A mortuary building with facilities for laboratory work should be added to the general equipment. This mortuary is needed to replace an old shed that had been used by the county for the dead awaiting burial. There should be better facilities for preserving bodies in warm weather and for holding postmortems and doing other scientific work.

At the present time there are insufficient facilities for the storage of vegetables, and as a consequence each year there is


more or less waste of the products of the farm and garden. This will be remedied by the construction of an additional storehouse for vegetables.

The supply of ice furnished by the present ice pond is not large enough to assure a full supply throughout the season. A new ice pond can be made at a small expense. It is recommended that an appropriation be made for this purpose.

All the original buildings, having been used, as hereinbefore stated, for many years county almshouse buildings, require extensive repairs and alterations. By reconstruction and repair they can be continued in use for some years to come, but these repairs and alterations cannot be postponed, for delay will greatly increase the ultimate cost. A liberal appropriation is needed for these repairs. This should cover all the alterations in buildings B and E, as well as the general painting, repairs, betterments and sanitary floors in toilet rooms in B and C.

Additions are needed to the group of outbuildings. Silos and a vegetable-propagating house will prove profitable to the State, permitting the Asylum to preserve enough food for its large dairy and also raise all the plants required to set out its vegetable gardens, thus escaping the annual loss incurred from frost, rain or drought. There is need of stable room for additional stock, and of a proper approach to the barn. The pig-pens need a concrete floor, and the electric-light building one of cement. The grounds should be graded and the walks extended as the buildings are completed.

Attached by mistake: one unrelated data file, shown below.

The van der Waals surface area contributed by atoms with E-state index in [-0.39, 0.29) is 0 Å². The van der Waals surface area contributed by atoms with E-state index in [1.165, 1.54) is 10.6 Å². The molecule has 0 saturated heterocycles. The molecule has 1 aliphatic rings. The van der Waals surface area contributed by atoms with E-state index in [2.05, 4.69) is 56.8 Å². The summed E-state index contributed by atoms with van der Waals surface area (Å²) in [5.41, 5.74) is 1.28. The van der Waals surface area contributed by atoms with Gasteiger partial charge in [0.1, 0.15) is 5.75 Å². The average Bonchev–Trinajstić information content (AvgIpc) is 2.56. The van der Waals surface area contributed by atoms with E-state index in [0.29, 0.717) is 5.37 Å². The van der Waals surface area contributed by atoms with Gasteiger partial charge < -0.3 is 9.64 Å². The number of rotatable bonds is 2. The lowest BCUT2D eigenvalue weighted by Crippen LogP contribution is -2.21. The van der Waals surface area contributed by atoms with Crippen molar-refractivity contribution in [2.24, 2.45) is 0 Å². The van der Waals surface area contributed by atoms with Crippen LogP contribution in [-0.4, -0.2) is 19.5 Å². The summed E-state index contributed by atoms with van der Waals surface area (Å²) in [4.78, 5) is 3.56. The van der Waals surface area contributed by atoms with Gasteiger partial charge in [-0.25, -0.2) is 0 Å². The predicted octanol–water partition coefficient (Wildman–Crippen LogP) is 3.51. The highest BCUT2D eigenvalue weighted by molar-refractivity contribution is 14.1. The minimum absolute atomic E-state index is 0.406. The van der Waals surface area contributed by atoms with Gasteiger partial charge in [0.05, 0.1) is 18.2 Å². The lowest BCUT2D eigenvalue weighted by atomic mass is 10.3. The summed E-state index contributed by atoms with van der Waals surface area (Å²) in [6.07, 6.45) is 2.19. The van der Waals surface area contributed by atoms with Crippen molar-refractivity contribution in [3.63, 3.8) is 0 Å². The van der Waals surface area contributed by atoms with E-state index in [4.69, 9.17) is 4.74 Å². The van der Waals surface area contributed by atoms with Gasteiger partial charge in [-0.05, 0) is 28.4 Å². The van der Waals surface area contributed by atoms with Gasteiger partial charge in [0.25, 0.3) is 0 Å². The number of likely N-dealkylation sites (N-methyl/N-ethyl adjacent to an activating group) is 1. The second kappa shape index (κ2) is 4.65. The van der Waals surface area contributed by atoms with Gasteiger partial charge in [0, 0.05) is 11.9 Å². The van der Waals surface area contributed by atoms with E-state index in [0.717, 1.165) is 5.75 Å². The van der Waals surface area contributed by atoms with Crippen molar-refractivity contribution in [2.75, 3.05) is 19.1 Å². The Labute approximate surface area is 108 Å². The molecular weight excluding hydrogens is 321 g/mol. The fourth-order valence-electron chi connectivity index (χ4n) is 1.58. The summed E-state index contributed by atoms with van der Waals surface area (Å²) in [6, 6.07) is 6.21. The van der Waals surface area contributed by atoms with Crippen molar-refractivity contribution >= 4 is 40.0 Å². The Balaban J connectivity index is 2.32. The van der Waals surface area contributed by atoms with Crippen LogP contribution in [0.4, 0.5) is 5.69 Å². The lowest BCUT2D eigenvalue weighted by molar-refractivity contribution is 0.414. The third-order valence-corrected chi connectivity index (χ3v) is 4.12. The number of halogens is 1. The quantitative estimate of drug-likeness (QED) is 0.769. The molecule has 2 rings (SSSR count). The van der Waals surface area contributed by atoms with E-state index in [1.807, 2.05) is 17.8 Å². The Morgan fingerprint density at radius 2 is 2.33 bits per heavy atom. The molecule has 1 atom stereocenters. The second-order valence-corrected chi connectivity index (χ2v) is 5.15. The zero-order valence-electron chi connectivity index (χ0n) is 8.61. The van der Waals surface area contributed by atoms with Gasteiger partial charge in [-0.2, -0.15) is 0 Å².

As this is a custodial Asylum, the safety of the inmates depends upon the certainty of the custody. The locks of the old buildings are worn out and do not hold the inmates, as intended, within the buildings. New cylinder locks are needed in buildings D and E.

The Board recommends the following appropriations, or so

much thereof as may be necessary, to this institution:

For mortuary building, $2,500; for ward building J to accommodate 210 men, $41,500; for heating and ventilating ward building J, $6,000; for plumbing and drainage in ward building J, $5,500; for lighting fixtures in ward building J, $2,000; for electric cable from switchboard to ward building J, $3,360; for silos, $125; for vegetable propagating house, $2,500; for additional stable for necessary stock, $3,000; for vegetable storehouse, $2,200; for painting, repairs and betterments in buildings B and E, including plastering and flooring in building B, remodeling north end of building E, and plastering, steel ceilings and sanitary floors in bath and toilet-rooms of building E, $11,400; for sanitary floors in four toilet and two bathrooms in building B, $1,600; for sanitary floors in four toilet-rooms in building C, $1,000; for steel flagstaff, $180; for concrete floor in pig. pen, $100; for cement floor in electric-light building, $500; for approach to stable, $22.30; for grading walks and improving grounds, $2,500; for cylinder locks in buildings Dand E, $800; for painting walls of administration building, $500; for railroad switch, $10,000; for fruit and shade trees, $500; for graveling ice pond, $300; for construction of new ice pond, $500; making the special appropriations approved of, $99,415; maintenance appropriation, $90,000; for deficiency in maintenance appropriation for the year ending September 30, 1902, $10,000; making the total appropriation, $199,415.